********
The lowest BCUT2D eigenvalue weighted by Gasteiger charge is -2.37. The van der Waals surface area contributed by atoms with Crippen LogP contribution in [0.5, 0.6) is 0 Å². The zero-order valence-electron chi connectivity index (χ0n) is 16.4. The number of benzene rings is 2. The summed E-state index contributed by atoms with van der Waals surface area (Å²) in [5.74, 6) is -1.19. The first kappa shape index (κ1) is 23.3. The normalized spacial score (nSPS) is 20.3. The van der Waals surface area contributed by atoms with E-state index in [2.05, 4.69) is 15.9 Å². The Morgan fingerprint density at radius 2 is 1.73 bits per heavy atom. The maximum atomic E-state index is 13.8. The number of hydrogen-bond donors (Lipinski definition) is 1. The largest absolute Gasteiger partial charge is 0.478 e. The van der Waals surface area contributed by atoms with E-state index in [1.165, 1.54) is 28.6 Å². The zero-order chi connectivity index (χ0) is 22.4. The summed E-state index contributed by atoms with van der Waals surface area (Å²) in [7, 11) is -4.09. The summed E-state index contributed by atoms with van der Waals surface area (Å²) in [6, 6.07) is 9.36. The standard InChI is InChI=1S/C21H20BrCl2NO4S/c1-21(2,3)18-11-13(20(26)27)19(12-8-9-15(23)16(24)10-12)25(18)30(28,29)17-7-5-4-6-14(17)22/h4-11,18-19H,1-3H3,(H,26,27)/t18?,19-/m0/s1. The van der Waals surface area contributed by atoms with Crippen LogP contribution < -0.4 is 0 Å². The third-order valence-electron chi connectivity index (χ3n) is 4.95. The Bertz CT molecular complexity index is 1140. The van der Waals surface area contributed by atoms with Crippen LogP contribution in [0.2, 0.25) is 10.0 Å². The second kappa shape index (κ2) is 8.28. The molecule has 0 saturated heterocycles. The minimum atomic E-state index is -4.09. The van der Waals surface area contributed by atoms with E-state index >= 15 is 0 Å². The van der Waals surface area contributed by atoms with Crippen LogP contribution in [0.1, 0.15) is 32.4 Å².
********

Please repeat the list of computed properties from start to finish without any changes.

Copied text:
The lowest BCUT2D eigenvalue weighted by Gasteiger charge is -2.37. The van der Waals surface area contributed by atoms with Crippen LogP contribution in [0.5, 0.6) is 0 Å². The zero-order valence-electron chi connectivity index (χ0n) is 16.4. The number of benzene rings is 2. The summed E-state index contributed by atoms with van der Waals surface area (Å²) in [5.74, 6) is -1.19. The first kappa shape index (κ1) is 23.3. The normalized spacial score (nSPS) is 20.3. The van der Waals surface area contributed by atoms with E-state index in [2.05, 4.69) is 15.9 Å². The Morgan fingerprint density at radius 2 is 1.73 bits per heavy atom. The maximum atomic E-state index is 13.8. The number of hydrogen-bond donors (Lipinski definition) is 1. The largest absolute Gasteiger partial charge is 0.478 e. The van der Waals surface area contributed by atoms with E-state index in [1.165, 1.54) is 28.6 Å². The zero-order chi connectivity index (χ0) is 22.4. The summed E-state index contributed by atoms with van der Waals surface area (Å²) in [7, 11) is -4.09. The summed E-state index contributed by atoms with van der Waals surface area (Å²) in [6, 6.07) is 9.36. The standard InChI is InChI=1S/C21H20BrCl2NO4S/c1-21(2,3)18-11-13(20(26)27)19(12-8-9-15(23)16(24)10-12)25(18)30(28,29)17-7-5-4-6-14(17)22/h4-11,18-19H,1-3H3,(H,26,27)/t18?,19-/m0/s1. The van der Waals surface area contributed by atoms with Crippen LogP contribution < -0.4 is 0 Å². The third-order valence-electron chi connectivity index (χ3n) is 4.95. The Bertz CT molecular complexity index is 1140. The van der Waals surface area contributed by atoms with Crippen LogP contribution in [0.2, 0.25) is 10.0 Å². The second kappa shape index (κ2) is 8.28. The molecule has 0 saturated heterocycles. The minimum atomic E-state index is -4.09. The van der Waals surface area contributed by atoms with E-state index >= 15 is 0 Å². The van der Waals surface area contributed by atoms with Crippen LogP contribution in [0.1, 0.15) is 32.4 Å².